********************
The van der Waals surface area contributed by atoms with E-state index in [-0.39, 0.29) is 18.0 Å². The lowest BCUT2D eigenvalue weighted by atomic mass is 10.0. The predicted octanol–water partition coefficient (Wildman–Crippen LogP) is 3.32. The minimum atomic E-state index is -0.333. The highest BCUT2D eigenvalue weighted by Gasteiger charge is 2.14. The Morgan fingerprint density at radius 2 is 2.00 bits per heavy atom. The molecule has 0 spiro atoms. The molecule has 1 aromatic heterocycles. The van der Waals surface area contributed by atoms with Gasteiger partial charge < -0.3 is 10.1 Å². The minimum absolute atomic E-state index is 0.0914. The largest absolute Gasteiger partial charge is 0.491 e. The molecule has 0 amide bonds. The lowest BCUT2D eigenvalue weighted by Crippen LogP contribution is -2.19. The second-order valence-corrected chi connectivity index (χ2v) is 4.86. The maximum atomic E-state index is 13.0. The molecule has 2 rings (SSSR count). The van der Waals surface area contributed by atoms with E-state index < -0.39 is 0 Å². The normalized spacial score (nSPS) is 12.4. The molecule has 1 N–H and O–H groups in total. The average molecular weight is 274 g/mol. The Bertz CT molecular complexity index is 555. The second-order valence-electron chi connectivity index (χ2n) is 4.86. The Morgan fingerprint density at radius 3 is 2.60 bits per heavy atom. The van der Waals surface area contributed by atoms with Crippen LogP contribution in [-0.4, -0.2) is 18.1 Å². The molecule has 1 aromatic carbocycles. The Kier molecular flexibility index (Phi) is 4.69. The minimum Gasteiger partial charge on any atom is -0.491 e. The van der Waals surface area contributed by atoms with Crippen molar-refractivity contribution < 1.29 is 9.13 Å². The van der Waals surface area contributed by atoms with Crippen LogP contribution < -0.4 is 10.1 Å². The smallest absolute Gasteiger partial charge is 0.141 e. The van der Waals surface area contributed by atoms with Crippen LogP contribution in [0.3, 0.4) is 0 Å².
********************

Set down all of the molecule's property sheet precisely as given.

The van der Waals surface area contributed by atoms with E-state index in [-0.39, 0.29) is 18.0 Å². The lowest BCUT2D eigenvalue weighted by atomic mass is 10.0. The predicted octanol–water partition coefficient (Wildman–Crippen LogP) is 3.32. The minimum atomic E-state index is -0.333. The highest BCUT2D eigenvalue weighted by Gasteiger charge is 2.14. The Morgan fingerprint density at radius 2 is 2.00 bits per heavy atom. The molecule has 0 spiro atoms. The molecule has 1 aromatic heterocycles. The van der Waals surface area contributed by atoms with Gasteiger partial charge < -0.3 is 10.1 Å². The minimum absolute atomic E-state index is 0.0914. The largest absolute Gasteiger partial charge is 0.491 e. The molecule has 0 amide bonds. The lowest BCUT2D eigenvalue weighted by Crippen LogP contribution is -2.19. The second-order valence-corrected chi connectivity index (χ2v) is 4.86. The maximum atomic E-state index is 13.0. The molecule has 2 rings (SSSR count). The van der Waals surface area contributed by atoms with E-state index < -0.39 is 0 Å². The normalized spacial score (nSPS) is 12.4. The molecule has 1 N–H and O–H groups in total. The average molecular weight is 274 g/mol. The Bertz CT molecular complexity index is 555. The second-order valence-electron chi connectivity index (χ2n) is 4.86. The Morgan fingerprint density at radius 3 is 2.60 bits per heavy atom. The van der Waals surface area contributed by atoms with Crippen LogP contribution in [-0.4, -0.2) is 18.1 Å². The molecule has 1 aromatic carbocycles. The Kier molecular flexibility index (Phi) is 4.69. The minimum Gasteiger partial charge on any atom is -0.491 e. The van der Waals surface area contributed by atoms with Crippen molar-refractivity contribution < 1.29 is 9.13 Å². The van der Waals surface area contributed by atoms with Crippen LogP contribution < -0.4 is 10.1 Å². The smallest absolute Gasteiger partial charge is 0.141 e. The van der Waals surface area contributed by atoms with Crippen LogP contribution in [0.3, 0.4) is 0 Å².